In case you didn't know, P.J. Williams actually has had some experience playing safety.
He just hadn't done it in a while – and, definitely, not at the highest level of professional football, tossed into the crucible of the action with a couple days' warning.
"That's my first time playing safety in an NFL game," Williams said Monday, after having to play the position in Sunday's 38-28 victory Tennessee at Nissan Stadium in Nashville. "That was the first time. The last time I played safety was high school. It was definitely crazy."
It definitely was outside the box.
In Williams' fifth season as a New Orleans Saints cornerback, and his 46th regular-season NFL game (plus four playoff games), and after 40 games over three seasons at Florida State, he said he did what he hadn't done since his senior season at Vanguard High in Ocala, Fla.
Turns out, he did it pretty well.
"I thought he did a good job," Coach Sean Payton said. "We kind of knew going in if something were to happen, you kind of go through these scenarios. First, we had the corner (Eli Apple) injury and then with the safety (Marcus Williams) injury, we had a few moving parts. But overall, I thought we handled it well."
In truth, the Saints' secondary was a patchwork quilt by the time the clock expired against the Titans.
P.J. Williams was playing nickel when Apple left in the first quarter. He moved to left cornerback, with Patrick Robinson sliding in at nickel. Then, when Marcus Williams left with a groin injury, P.J. Williams moved to free safety, Robinson went to cornerback and Janoris Jenkins, whom the Saints claimed off waivers last week, filled in at nickel.
Robinson and Jenkins each has played that position in the NFL. Williams said he'd played his in practice.
"I felt pretty comfortable," he said. "I think I had one day of practice; really, about two or three plays, to be exact. But I felt pretty comfortable, just knowing the defense and knowing where I had to be. And the coaches did a pretty good job explaining things to me, situations that I'd be in and stuff like that. So I was pretty comfortable.
"Coach came up to me (during the game) and was like, 'You're probably going to have to play safety.' My eyes kind of opened a little wide, and I was like, 'Oh, OK.' During the week, you never really think that you're going to really end up playing it. Like, during the week, it's, 'OK, I'm going to have play safety if things happen.' But you don't expect those things to happen. You're not really locked in on, 'I'm going to have to play safety,' until it happens."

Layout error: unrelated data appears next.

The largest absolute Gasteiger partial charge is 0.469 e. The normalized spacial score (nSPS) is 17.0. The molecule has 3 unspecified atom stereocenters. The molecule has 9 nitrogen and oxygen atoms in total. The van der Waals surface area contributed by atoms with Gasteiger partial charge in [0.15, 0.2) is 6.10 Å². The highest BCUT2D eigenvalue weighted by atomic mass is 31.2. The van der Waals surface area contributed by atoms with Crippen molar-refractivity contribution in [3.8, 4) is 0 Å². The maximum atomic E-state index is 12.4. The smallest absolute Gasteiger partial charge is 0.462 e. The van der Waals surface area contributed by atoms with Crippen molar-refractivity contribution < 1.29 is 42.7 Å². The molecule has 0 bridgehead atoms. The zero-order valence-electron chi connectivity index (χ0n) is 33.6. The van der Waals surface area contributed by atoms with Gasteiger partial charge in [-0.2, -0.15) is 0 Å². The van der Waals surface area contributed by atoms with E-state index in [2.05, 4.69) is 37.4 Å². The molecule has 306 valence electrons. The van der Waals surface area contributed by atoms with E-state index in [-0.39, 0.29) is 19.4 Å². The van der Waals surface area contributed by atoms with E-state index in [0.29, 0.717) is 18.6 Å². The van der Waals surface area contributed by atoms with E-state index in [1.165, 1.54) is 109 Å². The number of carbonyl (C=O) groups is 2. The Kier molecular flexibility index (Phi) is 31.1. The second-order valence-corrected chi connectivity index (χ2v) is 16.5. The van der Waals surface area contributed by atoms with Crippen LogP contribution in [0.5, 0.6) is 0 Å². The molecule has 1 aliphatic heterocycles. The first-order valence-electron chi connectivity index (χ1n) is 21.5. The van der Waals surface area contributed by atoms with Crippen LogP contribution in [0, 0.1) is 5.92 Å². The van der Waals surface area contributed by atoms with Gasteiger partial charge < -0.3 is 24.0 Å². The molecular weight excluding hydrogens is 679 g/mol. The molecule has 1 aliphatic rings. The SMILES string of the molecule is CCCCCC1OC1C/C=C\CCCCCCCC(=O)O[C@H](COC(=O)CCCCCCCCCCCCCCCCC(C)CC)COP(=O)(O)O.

It happened. Williams finished the game with one tackle and a fairly smooth ride.
New Orleans trailed 14-0 at the time of Apple's injury. The Saints scored 24 straight points, then traded two touchdowns with the Titans to account for the final score.
"I feel like we held up pretty good," Williams said. "We had a few mishaps but I feel like we held up good. Coaches did a great job of putting us in the right position and changing us around. We had a lot of guys at a lot of positions, and I feel like we held up pretty good."
Williams said he had to adjust to the view at safety, which obviously differs from the view in the slot.
"Your eyes are in, like, one or two places when you're up closer," he said. "When you're back there you've got to see the whole field.
"Yeah, it felt a little different. But as the game went on I started to feel a little better, just knowing what I had to do. Literally, you're the last line of defense sometimes so you've got to play it a little different. But I didn't feel that off. As the game went on I felt a lot better."